Thursday, March 20, 2014

from black sabbath to white keach

what it is: from black sabbath to white keach
where i found it: beginning with tony iommi's guitar tone

I've been listening pretty relentlessly for the past few weeks to the first six Black Sabbath albums. This has lead to three recurring thoughts:

1) This is excellent music to blare into your brain when hungover.

2) How can this band make so few questionable choices over the course of six albums? Even the hilarious backing vocals half way through Electric Funeral and Ozzy ending Fairies Wear Boots * recounting that the doctor's diagnosis is "smoking and tripping is all that you do, yeahhhhhhh!" seem like master strokes.

3) The Butler/Ward rhtyhm section is one of the greatest things to ever happen in rock and roll. When I was younger mostly focused on the foreground riffs and lyrics, but these days I can't help noticing how much the drums and bass kill it at every turn.

4) How the fuck does Tony Iommi get his guitar to sound so great?

For the answer to the last question I turned to a friend who has an unhealthily in-depth knowledge of electronic guitar circuitry. Other than a wah pedal, Iommi relied almost entirely on something called a treble booster (the original model was an amp top box called a Dallas Rangemaster). I am no fan of Eric Clapton, but he apparently popularized these in England with the release of the Blues Breakers with Eric Clapton LP. Here he can be seen on the front of that LP reading a Beano comic.


So while Clapton has been paid so many dollars to water down the blues all these years, at least we have him to thank for giving Iommi the tools to pummel us so mercilessly at such length.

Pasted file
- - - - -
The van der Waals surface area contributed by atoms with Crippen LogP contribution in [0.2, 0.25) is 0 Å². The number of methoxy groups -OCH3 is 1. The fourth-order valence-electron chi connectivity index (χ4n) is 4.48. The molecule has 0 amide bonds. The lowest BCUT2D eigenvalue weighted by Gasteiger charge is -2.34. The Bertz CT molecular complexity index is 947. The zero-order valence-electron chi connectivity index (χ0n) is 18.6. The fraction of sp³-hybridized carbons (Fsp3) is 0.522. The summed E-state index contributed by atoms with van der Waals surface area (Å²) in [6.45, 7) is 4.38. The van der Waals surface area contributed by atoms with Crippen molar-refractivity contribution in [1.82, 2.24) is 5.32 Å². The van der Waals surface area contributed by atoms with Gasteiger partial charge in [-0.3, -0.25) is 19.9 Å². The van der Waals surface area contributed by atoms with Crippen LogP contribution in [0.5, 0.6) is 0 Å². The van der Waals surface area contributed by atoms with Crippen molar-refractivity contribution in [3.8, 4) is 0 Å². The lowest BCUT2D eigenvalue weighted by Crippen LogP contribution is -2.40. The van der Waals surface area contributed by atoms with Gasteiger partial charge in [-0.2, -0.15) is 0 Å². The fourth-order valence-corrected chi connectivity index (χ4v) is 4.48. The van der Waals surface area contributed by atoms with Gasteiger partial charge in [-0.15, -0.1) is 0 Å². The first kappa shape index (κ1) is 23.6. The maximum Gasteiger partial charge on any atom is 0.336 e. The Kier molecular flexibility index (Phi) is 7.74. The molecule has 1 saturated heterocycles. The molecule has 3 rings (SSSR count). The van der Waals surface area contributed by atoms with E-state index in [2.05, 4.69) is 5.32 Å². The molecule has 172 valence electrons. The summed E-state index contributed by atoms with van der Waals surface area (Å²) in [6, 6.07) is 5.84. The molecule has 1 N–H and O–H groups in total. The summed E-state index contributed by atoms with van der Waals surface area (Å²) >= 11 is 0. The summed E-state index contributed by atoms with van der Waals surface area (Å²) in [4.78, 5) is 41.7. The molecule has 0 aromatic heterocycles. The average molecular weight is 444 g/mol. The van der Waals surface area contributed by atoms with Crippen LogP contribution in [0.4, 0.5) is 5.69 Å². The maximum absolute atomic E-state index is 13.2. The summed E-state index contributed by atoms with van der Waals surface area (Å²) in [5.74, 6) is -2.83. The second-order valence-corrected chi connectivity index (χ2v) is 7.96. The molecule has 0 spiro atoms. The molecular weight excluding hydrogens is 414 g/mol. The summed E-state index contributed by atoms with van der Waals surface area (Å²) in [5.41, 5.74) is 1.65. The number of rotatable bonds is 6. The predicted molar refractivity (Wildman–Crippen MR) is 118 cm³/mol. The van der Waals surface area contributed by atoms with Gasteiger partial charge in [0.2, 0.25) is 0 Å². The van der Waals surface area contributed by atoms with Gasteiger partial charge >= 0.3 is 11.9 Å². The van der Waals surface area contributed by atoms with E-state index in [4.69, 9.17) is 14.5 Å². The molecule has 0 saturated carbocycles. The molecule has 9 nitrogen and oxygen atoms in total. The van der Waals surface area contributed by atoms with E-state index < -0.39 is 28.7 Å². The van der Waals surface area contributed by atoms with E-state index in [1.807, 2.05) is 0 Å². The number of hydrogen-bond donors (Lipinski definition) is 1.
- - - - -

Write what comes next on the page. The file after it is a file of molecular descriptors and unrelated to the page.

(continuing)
Back to the boxes: obviously these gadgets now go for sums that only the dude form ZZ Top can afford. In fact, here's a picture of him with his Dallas Rangemaster:


Since the 60s, a number of clones of these boxes have popped up. One is the greatly named Klon Centaur. Another is called the Beano Boost. It's not a big leap to go from something called the Beano Boost to a scene from the Western The Life and Times of Judge Roy Bean in which an albino villain played by Stacie Keach stands in the street yelling "Beano! Beano!" This must be one of the most unusual scenes in all of cinema. And that's how I got from Black Sabbath to White Keach.


* footnote: there is some debate as to whether Fairies Wear Boots discusses being jumped by skinheads or some hallucinations that poor Ozzy was made to experience. Each listener has to make his own decision.